Everyone experiences failure. From the perspective of Nichiren Buddhism, however, “failure” can be an impetus for growth—an opportunity to create something of great value. Four Soka Gakkai members from Germany share their personal experiences of confronting failure through their Buddhist practice. The following are excerpts taken from an interview with the Soka Gakkai in Germany’s publication Forum.
Stefa Schibilla’s Story
Have you ever failed in your life?
Stefa: Before I started practicing Buddhism, I failed in almost all areas of my life—school, studies, relationships. Nothing went as I wished or imagined. After I began practicing Buddhism in 1988, this fundamentally changed. Nevertheless subsequently, there was a time in my life that I would describe as a period of experiencing failure. In retrospect, I see it as a success. I can look back on this experience as something that enriched my life.
It was about my family’s financial situation. Several factors played a role. One was our purchase and restoration of a beautiful, old apartment. It had long been a great desire of mine to own and live in such an apartment. We had begun this endeavor with joy and great naïveté, without any real preparation or plan. But the costs were much higher than expected. Owing to further financial burdens, our situation worsened until nothing remained of our original joy. The apartment and everything that went with it (restoration, the obligations as owners, bills that we could no longer pay, etc.) only depressed us and caused me and my husband pure stress.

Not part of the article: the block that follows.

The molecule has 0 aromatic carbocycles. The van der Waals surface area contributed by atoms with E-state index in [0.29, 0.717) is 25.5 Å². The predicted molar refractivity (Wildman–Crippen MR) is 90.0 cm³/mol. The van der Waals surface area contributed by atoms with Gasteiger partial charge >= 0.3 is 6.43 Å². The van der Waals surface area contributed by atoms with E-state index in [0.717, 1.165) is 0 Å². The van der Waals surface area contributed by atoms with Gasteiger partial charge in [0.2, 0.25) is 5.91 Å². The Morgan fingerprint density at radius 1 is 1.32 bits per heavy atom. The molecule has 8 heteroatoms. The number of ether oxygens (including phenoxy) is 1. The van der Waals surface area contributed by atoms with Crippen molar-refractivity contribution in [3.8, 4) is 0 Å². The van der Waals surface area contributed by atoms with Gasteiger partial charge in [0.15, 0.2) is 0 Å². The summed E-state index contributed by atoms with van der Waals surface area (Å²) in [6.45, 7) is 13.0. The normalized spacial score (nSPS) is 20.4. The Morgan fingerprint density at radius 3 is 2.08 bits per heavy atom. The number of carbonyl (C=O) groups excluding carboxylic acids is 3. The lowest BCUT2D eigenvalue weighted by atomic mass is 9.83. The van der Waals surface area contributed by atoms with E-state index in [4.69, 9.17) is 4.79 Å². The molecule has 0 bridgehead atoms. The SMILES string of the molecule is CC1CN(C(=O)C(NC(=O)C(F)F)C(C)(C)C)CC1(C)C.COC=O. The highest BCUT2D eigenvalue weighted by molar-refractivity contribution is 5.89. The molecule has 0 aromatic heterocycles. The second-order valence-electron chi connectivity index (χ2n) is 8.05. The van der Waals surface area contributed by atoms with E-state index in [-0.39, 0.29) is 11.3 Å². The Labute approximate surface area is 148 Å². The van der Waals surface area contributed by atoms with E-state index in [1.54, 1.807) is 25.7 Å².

All of this hung heavily over our heads, until nothing worked anymore—our accounts were closed, we could no longer service our loans and pay the bills and hardly had any money to live on. And all this with two young children.
You describe your situation very vividly. How did you feel in the midst of it?
Stefa: To be honest, awful. Due to the excessive demands and pressure, I left letters and bills unopened. I remember many sleepless nights, nighttime panic attacks and a lot of anxiety. I had feelings of failure and helplessness when I couldn’t even buy my children an ice cream while out shopping. As a women’s leader in my local Buddhist organization, I often felt like an impostor when I spoke about the transformative power of Buddhist practice at meetings or in conversations with members. However, I had no choice but to rely on my Buddhist practice.
How did you transform your situation?
Stefa: By making a clear decision to draw a line and end this situation. It was a decision against passive suffering and for active acceptance of responsibility. The first thing I did was to suggest to my husband that we sell the apartment. He was very relieved and surprised because the apartment had been my dream. From then on, it was a matter of taking concrete steps toward a solution—selling the apartment and finding an affordable rental apartment. For the new apartment, I wanted it to be suitable for hosting my local Buddhist meetings. I was determined to use my experience to encourage other members by showing them that you can overcome any difficulty through your Buddhist practice.
I no longer felt helpless. I knew what to do and where to direct my prayer, and I felt there was deeper meaning to my situation. I chanted Nam-myoho-renge-kyo that we would find the most suitable buyer, and the buyer we finally found was able to transfer the money in one lump sum because of an inheritance.